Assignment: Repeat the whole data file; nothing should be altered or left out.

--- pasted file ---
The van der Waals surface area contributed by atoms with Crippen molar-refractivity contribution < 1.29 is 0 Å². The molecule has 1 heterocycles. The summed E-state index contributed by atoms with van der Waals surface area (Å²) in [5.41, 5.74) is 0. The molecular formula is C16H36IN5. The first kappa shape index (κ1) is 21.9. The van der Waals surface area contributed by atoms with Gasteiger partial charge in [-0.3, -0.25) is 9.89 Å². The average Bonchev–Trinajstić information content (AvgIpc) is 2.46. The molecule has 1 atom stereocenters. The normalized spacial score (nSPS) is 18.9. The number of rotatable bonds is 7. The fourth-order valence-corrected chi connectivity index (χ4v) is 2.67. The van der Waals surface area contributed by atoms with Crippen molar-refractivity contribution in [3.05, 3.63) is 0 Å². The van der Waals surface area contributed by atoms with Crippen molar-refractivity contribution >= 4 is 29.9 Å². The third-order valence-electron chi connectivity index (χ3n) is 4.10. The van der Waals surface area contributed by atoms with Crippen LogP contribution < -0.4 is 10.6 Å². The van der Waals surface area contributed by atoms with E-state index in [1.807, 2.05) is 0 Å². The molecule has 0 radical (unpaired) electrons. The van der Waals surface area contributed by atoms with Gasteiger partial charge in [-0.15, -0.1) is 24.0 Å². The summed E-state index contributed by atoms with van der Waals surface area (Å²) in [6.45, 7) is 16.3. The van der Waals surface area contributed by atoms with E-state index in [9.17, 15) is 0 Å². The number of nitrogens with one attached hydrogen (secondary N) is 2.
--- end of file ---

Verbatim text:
The van der Waals surface area contributed by atoms with Crippen molar-refractivity contribution < 1.29 is 0 Å². The molecule has 1 heterocycles. The summed E-state index contributed by atoms with van der Waals surface area (Å²) in [5.41, 5.74) is 0. The molecular formula is C16H36IN5. The first kappa shape index (κ1) is 21.9. The van der Waals surface area contributed by atoms with Gasteiger partial charge in [-0.3, -0.25) is 9.89 Å². The average Bonchev–Trinajstić information content (AvgIpc) is 2.46. The molecule has 1 atom stereocenters. The normalized spacial score (nSPS) is 18.9. The number of rotatable bonds is 7. The fourth-order valence-corrected chi connectivity index (χ4v) is 2.67. The van der Waals surface area contributed by atoms with Crippen molar-refractivity contribution in [3.05, 3.63) is 0 Å². The van der Waals surface area contributed by atoms with Crippen molar-refractivity contribution >= 4 is 29.9 Å². The third-order valence-electron chi connectivity index (χ3n) is 4.10. The van der Waals surface area contributed by atoms with Crippen LogP contribution < -0.4 is 10.6 Å². The van der Waals surface area contributed by atoms with E-state index in [1.807, 2.05) is 0 Å². The molecule has 0 radical (unpaired) electrons. The van der Waals surface area contributed by atoms with Gasteiger partial charge in [-0.15, -0.1) is 24.0 Å². The summed E-state index contributed by atoms with van der Waals surface area (Å²) in [6.45, 7) is 16.3. The van der Waals surface area contributed by atoms with E-state index in [9.17, 15) is 0 Å². The number of nitrogens with one attached hydrogen (secondary N) is 2.